Dr Amrit Patel is a Consultant based in Ahmedabad/India.


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Despite much progress in maternal health, especially in the course of the Millennium Development Goals, a large number of mothers still die each year in the context of pregnancy, child birth and post-partum period in India. The Indian Government ought to take advantage of International Women’s Day to review the policy and programmes on women’s health in order to reduce the maternal mortality rate with an emphasis on rural areas, where the prevalence of deaths is the highest, our author maintains.

The health and education of all human beings living in a country are its most precious assets. In India, education has been a fundamental right of human beings, and with the adoption of the National Health Policy Statement, the 1978 “Health for All Declaration” became the guiding concept for Government of India’s policy. The survival and well-being of mothers are most important for the country’s future generations.

The Maternal Mortality Rate (MMR) is one of the important indicators of quality of health services provided to pregnant women (see Box). Despite good progress especially since 2005, still estimated 47,000 mothers continue to die annually due to causes related to pregnancy, child birth and post-partum period. The major medical causes of these deaths are haemorrhage, sepsis, abortion, hypertensive disorders, obstructed labour and anaemia. Besides, a number of determinants like illiteracy, low socio-economic status, early age of marriage, low empowerment of women and traditional preference for home delivery are responsible for maternal deaths. A recent review of maternal deaths suggests that about 26 per cent of maternal deaths occurred at home, 25 per cent in transit, and 48 per cent at the health facilities.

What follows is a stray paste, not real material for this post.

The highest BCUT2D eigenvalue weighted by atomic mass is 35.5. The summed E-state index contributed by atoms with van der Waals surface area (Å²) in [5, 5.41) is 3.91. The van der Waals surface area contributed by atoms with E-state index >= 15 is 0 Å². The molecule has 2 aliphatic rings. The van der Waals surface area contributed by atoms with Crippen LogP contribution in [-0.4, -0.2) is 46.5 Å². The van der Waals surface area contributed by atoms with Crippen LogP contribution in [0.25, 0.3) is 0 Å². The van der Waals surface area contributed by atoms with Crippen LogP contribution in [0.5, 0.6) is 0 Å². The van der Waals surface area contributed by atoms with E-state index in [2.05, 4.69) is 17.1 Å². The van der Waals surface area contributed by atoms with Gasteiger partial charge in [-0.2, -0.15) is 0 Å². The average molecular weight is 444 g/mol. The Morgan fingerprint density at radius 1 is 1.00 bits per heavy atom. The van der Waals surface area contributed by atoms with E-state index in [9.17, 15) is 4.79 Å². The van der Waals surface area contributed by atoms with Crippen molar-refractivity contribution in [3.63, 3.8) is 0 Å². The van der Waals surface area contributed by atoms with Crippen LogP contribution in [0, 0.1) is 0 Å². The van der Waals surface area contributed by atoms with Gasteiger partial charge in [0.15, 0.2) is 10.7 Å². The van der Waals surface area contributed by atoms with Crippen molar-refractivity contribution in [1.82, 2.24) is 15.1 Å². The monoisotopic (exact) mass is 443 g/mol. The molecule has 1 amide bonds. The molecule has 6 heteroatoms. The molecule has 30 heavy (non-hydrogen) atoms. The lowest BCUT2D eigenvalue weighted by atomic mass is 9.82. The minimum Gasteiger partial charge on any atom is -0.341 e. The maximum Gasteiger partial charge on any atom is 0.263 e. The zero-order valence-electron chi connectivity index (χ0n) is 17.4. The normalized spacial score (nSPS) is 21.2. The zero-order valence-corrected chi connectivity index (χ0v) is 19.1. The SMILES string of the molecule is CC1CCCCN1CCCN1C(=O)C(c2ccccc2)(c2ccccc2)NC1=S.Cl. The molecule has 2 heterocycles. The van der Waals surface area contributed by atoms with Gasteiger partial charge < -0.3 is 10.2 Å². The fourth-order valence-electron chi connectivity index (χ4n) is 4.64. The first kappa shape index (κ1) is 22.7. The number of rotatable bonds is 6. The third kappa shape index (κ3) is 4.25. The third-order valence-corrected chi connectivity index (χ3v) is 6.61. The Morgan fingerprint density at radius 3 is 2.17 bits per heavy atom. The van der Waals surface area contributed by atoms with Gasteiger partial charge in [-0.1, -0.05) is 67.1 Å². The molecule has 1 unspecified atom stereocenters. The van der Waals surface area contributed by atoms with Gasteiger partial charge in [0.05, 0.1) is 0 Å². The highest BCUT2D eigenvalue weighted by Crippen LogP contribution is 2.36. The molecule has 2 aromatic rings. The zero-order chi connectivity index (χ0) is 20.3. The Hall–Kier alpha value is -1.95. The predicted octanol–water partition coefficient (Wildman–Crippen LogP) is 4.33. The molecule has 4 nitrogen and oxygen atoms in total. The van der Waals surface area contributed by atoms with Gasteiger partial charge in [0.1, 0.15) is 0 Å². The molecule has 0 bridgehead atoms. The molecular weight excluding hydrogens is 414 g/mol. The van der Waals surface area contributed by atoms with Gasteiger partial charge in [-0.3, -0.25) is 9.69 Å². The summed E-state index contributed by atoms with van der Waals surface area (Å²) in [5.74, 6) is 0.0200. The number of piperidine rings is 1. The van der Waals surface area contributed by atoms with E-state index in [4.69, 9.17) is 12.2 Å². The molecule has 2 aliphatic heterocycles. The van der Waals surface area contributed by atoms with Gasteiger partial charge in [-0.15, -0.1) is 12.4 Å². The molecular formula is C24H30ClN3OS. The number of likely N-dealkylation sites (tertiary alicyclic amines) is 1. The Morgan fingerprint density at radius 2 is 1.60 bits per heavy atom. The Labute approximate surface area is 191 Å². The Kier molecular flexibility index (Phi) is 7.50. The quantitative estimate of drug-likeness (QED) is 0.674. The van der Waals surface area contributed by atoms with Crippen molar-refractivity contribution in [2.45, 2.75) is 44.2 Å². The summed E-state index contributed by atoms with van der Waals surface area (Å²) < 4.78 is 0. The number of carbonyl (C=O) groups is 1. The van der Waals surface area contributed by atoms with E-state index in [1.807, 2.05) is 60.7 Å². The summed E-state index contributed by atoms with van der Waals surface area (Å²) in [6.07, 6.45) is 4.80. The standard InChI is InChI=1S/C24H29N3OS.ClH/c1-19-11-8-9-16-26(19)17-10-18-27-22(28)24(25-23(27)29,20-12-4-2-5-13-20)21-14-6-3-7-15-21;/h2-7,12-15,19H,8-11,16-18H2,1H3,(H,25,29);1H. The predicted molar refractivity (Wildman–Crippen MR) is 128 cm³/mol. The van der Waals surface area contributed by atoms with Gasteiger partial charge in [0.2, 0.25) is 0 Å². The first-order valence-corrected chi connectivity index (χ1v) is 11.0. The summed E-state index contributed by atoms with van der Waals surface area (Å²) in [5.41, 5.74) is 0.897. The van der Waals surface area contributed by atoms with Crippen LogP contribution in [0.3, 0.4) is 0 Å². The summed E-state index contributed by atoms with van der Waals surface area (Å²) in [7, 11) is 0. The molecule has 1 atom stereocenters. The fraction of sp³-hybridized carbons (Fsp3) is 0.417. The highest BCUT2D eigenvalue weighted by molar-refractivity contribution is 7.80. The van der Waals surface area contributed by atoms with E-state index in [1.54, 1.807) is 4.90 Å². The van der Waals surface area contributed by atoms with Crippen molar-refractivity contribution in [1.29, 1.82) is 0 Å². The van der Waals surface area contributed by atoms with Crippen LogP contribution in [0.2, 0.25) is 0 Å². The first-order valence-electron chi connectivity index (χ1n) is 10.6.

The Maternal Mortality Rate
The number of women who die from any cause related to pregnancy (excluding accidental or incidental causes), during pregnancy and child birth or within 42 days of treatment of pregnancy, irrespective of the duration and site of pregnancy, per 100,000 live births is called the Maternal Mortality Rate (MMR). The causes attributed for such deaths include general health status, educational level and physical movement during pregnancy and child birth. Most maternal deaths are avoidable and can be prevented through appropriate health care, managing complications during pregnancy and deliveries. Improved access to antenatal care during pregnancy, skilled care during child birth and in the weeks after child birth reduces maternal deaths.

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